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Research finds bilingual children master English better than most


“Learning about what individuals with hearing loss experience and understanding the issues and cultural differences would promote mutual understanding,” said Ferenc Bunta, associate professor in the department of communication sciences and disorders. | Courtesy of Ferenc Bunta

Mastering the English language may be easier for some than others, new research finds.

University of Houston’s Ferenc Bunta, associate professor in the department of communication sciences and disorders, collaborated with the Center for Hearing and Speech, he examined the language skills of 100 bilingual children, some bilingual with hearing loss, some bilingual with normal hearing and some monolingual English-speaking children.

Many use cochlear implants between 3 and 10 years old.

After testing them in English and comparing their test results with those of children who only understood English, Bunta’s research team found an unexpected result: Many bilingual children scored better than bilingual children with hearing loss who use English support only.

“One of the challenges is to overcome the lack of information and to discourage the spread of misinformation,” Bunta said. “There are a limited number of studies involving bilingual children with hearing loss that use cochlear implants, so there is a considerable knowledge gap that needs urgent attention.”

Bunta said past health-care professionals asserted that bilingualism is harmful as it can cause a hearing-impaired child to struggle in learning more than one language at the same time.

The children, then, were advised to only converse in English for a long time. This prevented many parents from having proper conversations with their children due to language barriers.

“Recent evidence suggests that using more language at home — even if it is not English — yields better results for both English and the home language than limiting language use. In other words, using more languages is better than using less, whatever that language may be,” Bunta said.

Bunta said a lot of experts in the field have misguided bilingual parents, who felt more comfortable speaking in their local language than in English, into refraining from conversing with their children in their native languages. This damages the current language situation for the child and endangers future language acquisition.

When children are detected with hearing deprivation, they will be in contact with clinicians and experts for assistance. Many children have cochlear implants, devices that provide them with a sense of sound, surgically inserted into their ears.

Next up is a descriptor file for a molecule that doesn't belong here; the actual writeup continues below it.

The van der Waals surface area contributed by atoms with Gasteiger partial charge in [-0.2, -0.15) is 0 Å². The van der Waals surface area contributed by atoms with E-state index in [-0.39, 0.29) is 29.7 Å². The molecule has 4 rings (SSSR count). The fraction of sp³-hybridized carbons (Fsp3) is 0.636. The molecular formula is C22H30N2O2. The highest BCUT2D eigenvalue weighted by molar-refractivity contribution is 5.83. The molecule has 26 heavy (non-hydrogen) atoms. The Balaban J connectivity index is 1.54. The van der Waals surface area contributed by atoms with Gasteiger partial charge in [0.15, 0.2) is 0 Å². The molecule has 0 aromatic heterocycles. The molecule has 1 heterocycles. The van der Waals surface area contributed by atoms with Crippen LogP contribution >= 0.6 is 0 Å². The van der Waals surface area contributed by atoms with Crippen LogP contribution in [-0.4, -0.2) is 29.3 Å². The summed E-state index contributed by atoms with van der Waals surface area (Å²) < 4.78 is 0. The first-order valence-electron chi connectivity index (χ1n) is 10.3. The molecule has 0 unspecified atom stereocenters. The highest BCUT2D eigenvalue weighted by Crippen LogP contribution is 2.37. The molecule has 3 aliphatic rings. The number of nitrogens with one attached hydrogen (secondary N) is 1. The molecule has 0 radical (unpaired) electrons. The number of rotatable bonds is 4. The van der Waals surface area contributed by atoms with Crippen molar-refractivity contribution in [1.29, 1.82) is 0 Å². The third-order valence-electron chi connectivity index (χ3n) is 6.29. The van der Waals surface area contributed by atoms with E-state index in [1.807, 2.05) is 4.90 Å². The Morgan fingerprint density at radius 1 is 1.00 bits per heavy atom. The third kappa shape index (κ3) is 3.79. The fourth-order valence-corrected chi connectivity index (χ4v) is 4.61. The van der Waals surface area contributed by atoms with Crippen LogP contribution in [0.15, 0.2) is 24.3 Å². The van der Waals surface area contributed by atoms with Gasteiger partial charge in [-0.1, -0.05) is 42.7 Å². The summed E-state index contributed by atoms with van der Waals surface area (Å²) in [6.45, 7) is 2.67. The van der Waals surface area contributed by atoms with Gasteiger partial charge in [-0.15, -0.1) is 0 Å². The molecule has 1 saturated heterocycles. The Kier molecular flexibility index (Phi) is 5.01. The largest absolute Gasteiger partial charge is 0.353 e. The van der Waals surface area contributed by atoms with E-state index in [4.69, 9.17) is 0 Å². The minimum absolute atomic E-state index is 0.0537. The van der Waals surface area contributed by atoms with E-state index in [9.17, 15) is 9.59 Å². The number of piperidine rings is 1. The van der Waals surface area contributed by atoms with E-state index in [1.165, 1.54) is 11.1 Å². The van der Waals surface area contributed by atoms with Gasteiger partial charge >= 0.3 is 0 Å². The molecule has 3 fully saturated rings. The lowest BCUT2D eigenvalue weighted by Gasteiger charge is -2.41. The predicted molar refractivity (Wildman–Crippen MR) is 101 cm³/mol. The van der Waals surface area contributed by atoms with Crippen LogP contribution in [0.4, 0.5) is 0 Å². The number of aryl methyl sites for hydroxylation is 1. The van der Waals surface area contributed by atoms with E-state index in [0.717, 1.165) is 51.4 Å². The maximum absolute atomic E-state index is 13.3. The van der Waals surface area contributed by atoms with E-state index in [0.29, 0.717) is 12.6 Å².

“Research has shown that children with hearing loss can reach their full potential in listening, speaking and reading skills. The results have already changed how other professionals view bilingualism in children with hearing loss”, said alumna Amy Cantu, director of speech therapy services at Center for Hearing and Speech.

She was also part of the research team.

Cantu said that hearing-impaired children need appropriate therapy from an early age. Their parents sometimes have a hard time finding the right people with the proper qualifications.

Cantu said that families that were prevented from speaking “the language of the heart” had more problems communicating with their children than those who were allowed to do so.

“Imagine, for example, that a clinician tells a Spanish-speaking parent to use only English with their child,” said Elizabeth Goodin-Mayeda, associate professor of Spanish linguistics, who also assisted Bunta in his research. “If that parent does not speak much English, suddenly they are going to speak to their child less, because they cannot produce English with the same richness of vocabulary and grammatical variation as they can in Spanish.”

For Cantu, empathy and understanding are key.

“Providing all children — bilingual or monolingual, with and without hearing loss — with the support and opportunities to succeed and reach their full potential is not only the right thing to do, but it is the smart thing to do for our society and for humanity,” Bunta said.

CORRECTION: A previous version of this article stated that bilingual children outperformed monolingual children when testing language skills.

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